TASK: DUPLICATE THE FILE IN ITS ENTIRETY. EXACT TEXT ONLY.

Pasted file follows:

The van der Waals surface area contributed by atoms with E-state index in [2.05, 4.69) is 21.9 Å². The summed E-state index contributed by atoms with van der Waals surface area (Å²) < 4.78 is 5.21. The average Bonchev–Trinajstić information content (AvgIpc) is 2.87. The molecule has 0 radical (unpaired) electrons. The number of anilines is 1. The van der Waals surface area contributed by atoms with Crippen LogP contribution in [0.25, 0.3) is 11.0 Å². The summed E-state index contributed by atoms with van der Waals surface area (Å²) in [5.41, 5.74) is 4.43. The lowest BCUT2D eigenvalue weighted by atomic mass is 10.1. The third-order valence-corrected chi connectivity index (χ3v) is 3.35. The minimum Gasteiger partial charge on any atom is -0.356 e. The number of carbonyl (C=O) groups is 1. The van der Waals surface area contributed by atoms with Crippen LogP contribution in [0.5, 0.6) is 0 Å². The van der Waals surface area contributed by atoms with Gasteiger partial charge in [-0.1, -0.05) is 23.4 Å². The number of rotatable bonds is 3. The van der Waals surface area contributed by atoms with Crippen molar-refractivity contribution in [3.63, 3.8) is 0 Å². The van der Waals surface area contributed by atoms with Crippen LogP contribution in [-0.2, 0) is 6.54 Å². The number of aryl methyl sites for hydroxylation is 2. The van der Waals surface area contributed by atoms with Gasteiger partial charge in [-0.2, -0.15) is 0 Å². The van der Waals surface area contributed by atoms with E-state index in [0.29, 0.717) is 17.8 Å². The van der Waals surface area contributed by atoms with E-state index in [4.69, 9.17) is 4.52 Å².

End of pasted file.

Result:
The van der Waals surface area contributed by atoms with E-state index in [2.05, 4.69) is 21.9 Å². The summed E-state index contributed by atoms with van der Waals surface area (Å²) < 4.78 is 5.21. The average Bonchev–Trinajstić information content (AvgIpc) is 2.87. The molecule has 0 radical (unpaired) electrons. The number of anilines is 1. The van der Waals surface area contributed by atoms with Crippen LogP contribution in [0.25, 0.3) is 11.0 Å². The summed E-state index contributed by atoms with van der Waals surface area (Å²) in [5.41, 5.74) is 4.43. The lowest BCUT2D eigenvalue weighted by atomic mass is 10.1. The third-order valence-corrected chi connectivity index (χ3v) is 3.35. The minimum Gasteiger partial charge on any atom is -0.356 e. The number of carbonyl (C=O) groups is 1. The van der Waals surface area contributed by atoms with Crippen LogP contribution in [0.5, 0.6) is 0 Å². The van der Waals surface area contributed by atoms with Gasteiger partial charge in [-0.1, -0.05) is 23.4 Å². The number of rotatable bonds is 3. The van der Waals surface area contributed by atoms with Crippen molar-refractivity contribution in [3.63, 3.8) is 0 Å². The van der Waals surface area contributed by atoms with Crippen LogP contribution in [-0.2, 0) is 6.54 Å². The number of aryl methyl sites for hydroxylation is 2. The van der Waals surface area contributed by atoms with Gasteiger partial charge in [-0.2, -0.15) is 0 Å². The van der Waals surface area contributed by atoms with E-state index in [0.29, 0.717) is 17.8 Å². The van der Waals surface area contributed by atoms with E-state index in [4.69, 9.17) is 4.52 Å².